Other than the untimely alarms, Turkish society is pretty normal. In Alanya, there are TWO Starbucks (and yes, they do serve iced coffee), local shops, a beach and a million and a half tourists.

IMG_8587I went real basic white girl, just for this pic. You’re welcome.

One of the biggest struggles is definitely the HUGE HILL that we climb up everyday. Only Georgetown would choose an apartment building with a 12-minute walk up and then a villa with another 10-minute walk up. But the view is a sight for sore eyes (and sore legs).

Alanya is a tourism center through and through. The majority of the tourists come from northern Europe, so when Turks see Americans they get really excited. #celebstatus

For some reason, the town of Alanya thinks that pirate ships are the epitome of the tourist experience. So everyday, about ten pirate ships go out on a day-long “booze cruise”. You can hear the music from our classroom. The best/worst part of the day is when they play Celine Dion’s “My Heart Will Go On”, but actually why would you play that song ON A BOAT???

The Turkish language is a grand old time. In my opinion, it is a mix of Spanish, French, Arabic and something else I can’t put my finger on. Our teacher is hysterical and talks in a way too proper English accent. So pluses all around. Right now I am speaking at a three-year-old level so go Coco go.

But seriously, even with everything going on 600 km east of me, nothing seems to be different here. It’s  a surreal experience … you wouldn’t understand.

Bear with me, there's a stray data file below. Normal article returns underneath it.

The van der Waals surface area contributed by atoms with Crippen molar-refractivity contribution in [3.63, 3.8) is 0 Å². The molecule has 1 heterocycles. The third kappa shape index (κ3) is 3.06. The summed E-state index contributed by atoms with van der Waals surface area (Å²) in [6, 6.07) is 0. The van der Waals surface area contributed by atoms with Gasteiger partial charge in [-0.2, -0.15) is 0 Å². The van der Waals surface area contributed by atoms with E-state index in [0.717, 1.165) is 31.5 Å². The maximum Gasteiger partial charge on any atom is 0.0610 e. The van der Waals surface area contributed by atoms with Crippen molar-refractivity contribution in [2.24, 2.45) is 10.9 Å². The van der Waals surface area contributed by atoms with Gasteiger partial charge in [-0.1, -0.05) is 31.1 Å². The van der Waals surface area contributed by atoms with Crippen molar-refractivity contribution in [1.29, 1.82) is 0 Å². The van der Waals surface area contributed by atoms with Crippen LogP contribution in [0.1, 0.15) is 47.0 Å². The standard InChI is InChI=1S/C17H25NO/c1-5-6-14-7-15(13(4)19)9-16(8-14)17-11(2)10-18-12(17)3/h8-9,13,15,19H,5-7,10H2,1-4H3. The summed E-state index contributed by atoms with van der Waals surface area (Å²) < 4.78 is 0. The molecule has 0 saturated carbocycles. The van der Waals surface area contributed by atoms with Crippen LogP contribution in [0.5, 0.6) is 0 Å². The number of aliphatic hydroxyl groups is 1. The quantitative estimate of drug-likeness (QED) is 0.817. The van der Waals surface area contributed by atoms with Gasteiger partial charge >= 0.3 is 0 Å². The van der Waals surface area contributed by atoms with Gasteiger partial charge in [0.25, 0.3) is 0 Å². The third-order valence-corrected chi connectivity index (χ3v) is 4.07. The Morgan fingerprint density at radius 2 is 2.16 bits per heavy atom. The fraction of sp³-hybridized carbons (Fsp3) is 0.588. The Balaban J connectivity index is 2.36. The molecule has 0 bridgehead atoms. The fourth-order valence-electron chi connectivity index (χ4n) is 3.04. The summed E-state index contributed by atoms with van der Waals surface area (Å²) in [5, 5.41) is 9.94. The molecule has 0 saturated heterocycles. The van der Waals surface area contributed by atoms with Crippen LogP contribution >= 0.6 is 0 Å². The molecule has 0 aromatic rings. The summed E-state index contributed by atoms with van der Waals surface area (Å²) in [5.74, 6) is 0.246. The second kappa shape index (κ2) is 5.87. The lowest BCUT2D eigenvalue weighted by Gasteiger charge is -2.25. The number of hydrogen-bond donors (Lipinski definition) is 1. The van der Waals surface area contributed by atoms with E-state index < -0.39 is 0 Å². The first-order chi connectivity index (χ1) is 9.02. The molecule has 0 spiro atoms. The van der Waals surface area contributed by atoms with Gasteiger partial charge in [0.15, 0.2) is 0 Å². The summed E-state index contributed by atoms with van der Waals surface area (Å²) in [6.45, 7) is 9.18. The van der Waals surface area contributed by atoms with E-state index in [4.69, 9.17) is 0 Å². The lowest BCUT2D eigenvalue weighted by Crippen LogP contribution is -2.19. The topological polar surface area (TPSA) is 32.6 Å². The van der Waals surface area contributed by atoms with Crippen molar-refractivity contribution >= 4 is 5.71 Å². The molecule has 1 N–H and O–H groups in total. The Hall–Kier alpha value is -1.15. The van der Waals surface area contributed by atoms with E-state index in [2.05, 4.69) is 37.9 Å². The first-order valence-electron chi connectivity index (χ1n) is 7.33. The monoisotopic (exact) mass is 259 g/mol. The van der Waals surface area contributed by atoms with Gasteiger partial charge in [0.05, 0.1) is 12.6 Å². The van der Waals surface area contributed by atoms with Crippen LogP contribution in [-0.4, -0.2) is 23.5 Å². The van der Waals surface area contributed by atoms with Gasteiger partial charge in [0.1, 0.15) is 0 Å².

My next adventure? My ten-day European birthday tour. Catch me in Munich or Barcelona. The game of hide-and-seek just got a little bit bigger.

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Wanna check out more of my adventures? Talk Turkish to Me.

Photos: Courtney Klein/The Hoya; gif

The Five People You’ll Meet on the DC Metro this Summer

DC MetroAs Hoyas, we try to break the bubble as much possible, which means that we’ll likely take a trip on the metro at some point. You’ll probably meet an interesting array of people so here’s a catalog of these people to help you out.

1. The Business Professional

These “yopros” may be annoying, but for many Georgetown students this may be your future. They’re always impeccably dressed with their suits and briefcases and as you travel further into the political heart of DC, you’ll notice that they all have a government-issued security badge. The fresher the hire, the more prominently displayed the badge. They’ll spend most of the ride glued to their smartphone in an attempt to appear productive and important. They’re mostly rush-hour Metro patrons and carry that no-nonsense attitude with them all the time. If you block them on the escalator prepare to be body-slammed.

2. The Tourist

While this breed of Metro-rider is only seen at certain times of the day, the mighty Tourist is a constant presence. Their guide books will tell them to stay away from the Green & Yellow lines (which is stupid) and they will most likely be found on the Blue & Orange lines loudly counting down the stops until the Smithsonian station where they will all depart. Chances are that they will be wearing matching running shoes, fanny packs and tacky Washington D.C. t-shirts and will have a particularly noticeable regional accent. These are the people who stand on the left side of the escalator and take up two seats for one person during rush hour. They just don’t get it.

3. The Family

This type is similar to the Tourist, but the Family unit is ten times worse because they come with loud unruly children. Even if they aren’t tourists, kids have a way of almost getting shut in doors and causing general mayhem. The worst is when parents try to bring strollers into the crowded car and are surprised – mad even – when it doesn’t really fit. They shout, they move around a lot, they miss their stops a lot – they are the embodiment of a Metro nightmare.

4. The Probably Homeless Person